Members of the community gathered to celebrate the opening of the Aztec Calendar Pavilion, the first renewable energy education project in El Paso, Texas. | Photo courtesy of the City of El Paso.
With nearly 300 sunny days a year, El Paso, Texas, is an ideal location for solar energy installations, which is why the city recently launched its first Renewable Energy Education Project using solar energy.
Located in downtown El Paso’s Calvary Man Triangle, the project’s centerpiece -- the Aztec Calendar Pavilion -- is a domed-shaped public gathering and performance space made with a combination of steel, concrete, solar panels, light condensers and crystal prisms. It incorporates Aztec designs, paying homage to the civilization’s impressive architectural accomplishments. The pavilion provides four 110V AC solar-powered outlets where visitors can charge their electronic devices using clean solar energy, and excess solar energy will be fed back into the city’s power grid. Visitors to the pavilion will be able to have a unique educational experience -- learning how solar energy works and seeing a real-time digital readout displaying current energy usage statistics.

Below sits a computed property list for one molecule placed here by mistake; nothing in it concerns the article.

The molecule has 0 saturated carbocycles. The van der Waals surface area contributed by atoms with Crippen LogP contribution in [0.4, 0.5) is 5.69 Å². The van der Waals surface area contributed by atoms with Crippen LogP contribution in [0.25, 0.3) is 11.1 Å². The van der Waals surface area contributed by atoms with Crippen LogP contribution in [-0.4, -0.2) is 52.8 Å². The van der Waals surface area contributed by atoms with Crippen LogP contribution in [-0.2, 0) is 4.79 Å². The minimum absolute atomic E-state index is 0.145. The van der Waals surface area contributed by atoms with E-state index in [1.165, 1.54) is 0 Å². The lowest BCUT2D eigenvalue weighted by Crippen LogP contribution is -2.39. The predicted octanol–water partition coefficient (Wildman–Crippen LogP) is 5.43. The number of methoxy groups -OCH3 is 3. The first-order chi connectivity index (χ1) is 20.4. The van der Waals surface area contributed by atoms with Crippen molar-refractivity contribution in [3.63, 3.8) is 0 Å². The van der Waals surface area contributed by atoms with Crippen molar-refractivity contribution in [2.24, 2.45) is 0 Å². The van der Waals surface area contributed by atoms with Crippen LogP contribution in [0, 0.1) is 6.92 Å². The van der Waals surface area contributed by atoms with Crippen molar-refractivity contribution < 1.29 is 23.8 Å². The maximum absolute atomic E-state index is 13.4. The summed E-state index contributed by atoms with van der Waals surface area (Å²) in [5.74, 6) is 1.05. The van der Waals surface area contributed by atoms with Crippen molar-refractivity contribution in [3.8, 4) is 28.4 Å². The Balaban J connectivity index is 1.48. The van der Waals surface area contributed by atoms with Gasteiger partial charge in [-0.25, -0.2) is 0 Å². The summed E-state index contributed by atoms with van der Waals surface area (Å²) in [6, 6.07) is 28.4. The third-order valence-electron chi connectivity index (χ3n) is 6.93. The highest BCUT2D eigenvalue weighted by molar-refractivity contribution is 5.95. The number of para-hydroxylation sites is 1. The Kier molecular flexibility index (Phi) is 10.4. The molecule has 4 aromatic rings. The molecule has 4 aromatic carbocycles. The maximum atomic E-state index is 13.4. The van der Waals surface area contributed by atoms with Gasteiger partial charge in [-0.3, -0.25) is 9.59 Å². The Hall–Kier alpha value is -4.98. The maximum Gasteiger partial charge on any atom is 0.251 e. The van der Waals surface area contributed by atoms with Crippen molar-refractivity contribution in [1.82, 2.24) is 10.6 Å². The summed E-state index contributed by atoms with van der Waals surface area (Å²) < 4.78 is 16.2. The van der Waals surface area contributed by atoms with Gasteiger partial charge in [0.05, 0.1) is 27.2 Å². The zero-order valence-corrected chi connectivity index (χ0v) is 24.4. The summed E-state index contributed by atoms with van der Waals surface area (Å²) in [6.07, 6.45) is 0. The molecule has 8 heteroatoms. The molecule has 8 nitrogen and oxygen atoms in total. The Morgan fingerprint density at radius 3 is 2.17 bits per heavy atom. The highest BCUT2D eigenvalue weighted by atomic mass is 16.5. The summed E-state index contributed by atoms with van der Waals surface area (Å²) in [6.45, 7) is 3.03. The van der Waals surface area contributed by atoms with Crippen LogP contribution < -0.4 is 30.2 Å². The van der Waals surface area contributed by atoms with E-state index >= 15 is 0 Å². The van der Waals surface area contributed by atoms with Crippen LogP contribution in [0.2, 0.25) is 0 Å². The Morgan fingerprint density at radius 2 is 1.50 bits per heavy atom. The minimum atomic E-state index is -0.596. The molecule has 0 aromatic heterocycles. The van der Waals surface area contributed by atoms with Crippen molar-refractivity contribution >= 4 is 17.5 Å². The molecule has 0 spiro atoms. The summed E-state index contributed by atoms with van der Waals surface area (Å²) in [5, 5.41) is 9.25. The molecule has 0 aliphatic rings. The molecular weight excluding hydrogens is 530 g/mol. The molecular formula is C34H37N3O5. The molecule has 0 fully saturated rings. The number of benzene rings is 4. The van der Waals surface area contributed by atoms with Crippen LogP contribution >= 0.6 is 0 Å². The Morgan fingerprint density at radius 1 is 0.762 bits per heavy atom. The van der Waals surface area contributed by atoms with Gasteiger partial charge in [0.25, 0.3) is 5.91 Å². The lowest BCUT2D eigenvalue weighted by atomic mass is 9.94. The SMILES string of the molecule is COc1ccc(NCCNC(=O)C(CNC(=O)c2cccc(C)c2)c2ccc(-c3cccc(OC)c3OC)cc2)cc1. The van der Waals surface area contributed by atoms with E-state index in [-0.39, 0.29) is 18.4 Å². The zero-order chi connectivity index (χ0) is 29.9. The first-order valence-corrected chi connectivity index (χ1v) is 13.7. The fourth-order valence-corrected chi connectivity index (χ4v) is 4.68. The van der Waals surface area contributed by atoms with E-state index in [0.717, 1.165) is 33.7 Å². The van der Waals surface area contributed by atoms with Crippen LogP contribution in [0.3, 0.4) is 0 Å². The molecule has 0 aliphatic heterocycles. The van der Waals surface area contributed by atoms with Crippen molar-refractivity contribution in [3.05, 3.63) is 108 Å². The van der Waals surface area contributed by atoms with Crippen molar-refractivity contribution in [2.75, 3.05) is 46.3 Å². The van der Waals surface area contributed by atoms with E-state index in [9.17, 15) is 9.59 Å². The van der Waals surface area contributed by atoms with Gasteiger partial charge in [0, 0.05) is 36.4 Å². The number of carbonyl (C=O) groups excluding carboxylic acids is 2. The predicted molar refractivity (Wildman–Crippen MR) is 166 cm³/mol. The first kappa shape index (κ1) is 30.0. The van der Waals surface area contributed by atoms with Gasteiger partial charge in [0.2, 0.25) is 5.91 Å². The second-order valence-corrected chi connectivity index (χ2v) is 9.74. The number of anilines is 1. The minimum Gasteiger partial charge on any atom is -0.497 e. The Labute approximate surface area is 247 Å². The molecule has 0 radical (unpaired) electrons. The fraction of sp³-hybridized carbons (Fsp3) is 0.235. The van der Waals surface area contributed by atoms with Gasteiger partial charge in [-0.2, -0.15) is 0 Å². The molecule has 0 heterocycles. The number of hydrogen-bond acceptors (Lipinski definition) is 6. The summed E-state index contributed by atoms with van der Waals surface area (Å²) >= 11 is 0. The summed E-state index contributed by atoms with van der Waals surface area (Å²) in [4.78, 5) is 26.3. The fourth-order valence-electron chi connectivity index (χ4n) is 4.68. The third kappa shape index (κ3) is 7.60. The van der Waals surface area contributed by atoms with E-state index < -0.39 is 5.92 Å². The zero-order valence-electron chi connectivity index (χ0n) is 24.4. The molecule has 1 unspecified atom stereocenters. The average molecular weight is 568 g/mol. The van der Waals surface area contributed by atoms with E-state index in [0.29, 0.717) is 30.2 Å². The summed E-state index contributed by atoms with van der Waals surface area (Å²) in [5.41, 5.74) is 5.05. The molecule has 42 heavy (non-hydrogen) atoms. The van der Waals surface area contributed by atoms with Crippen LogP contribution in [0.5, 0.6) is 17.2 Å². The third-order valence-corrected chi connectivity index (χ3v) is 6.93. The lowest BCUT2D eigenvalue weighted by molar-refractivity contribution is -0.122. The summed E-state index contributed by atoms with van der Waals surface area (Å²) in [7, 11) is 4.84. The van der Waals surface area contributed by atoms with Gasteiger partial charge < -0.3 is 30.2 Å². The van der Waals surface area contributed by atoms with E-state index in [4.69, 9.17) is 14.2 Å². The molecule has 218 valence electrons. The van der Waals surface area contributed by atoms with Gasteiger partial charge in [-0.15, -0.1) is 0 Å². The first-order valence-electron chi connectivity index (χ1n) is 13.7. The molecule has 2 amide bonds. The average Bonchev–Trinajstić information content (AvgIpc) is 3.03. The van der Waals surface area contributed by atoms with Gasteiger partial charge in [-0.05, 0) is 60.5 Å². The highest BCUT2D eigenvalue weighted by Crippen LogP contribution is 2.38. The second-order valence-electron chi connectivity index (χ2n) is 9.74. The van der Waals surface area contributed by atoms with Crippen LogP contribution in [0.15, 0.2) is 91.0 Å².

Growing the local solar PV industry is a key component of the city’s economic development plan. The pavilion’s interactive display helps the community better understand how solar energy is created and its potential for residential and commercial public building owners. A new minor league baseball park will be built adjacent to the pavilion, which will help increase the number of visitors to the pavilion who can learn about the benefits of solar energy.
The city used $250,000 from the Energy Department’s Energy Efficiency and Conservation Block Grant (EECBG) program to complete the pavilion. Last week, the city hosted a ribbon-cutting event in Calvary Man Triangle to showcase the renewable energy education project and highlight the variety of community-wide projects supported by EECBG funds.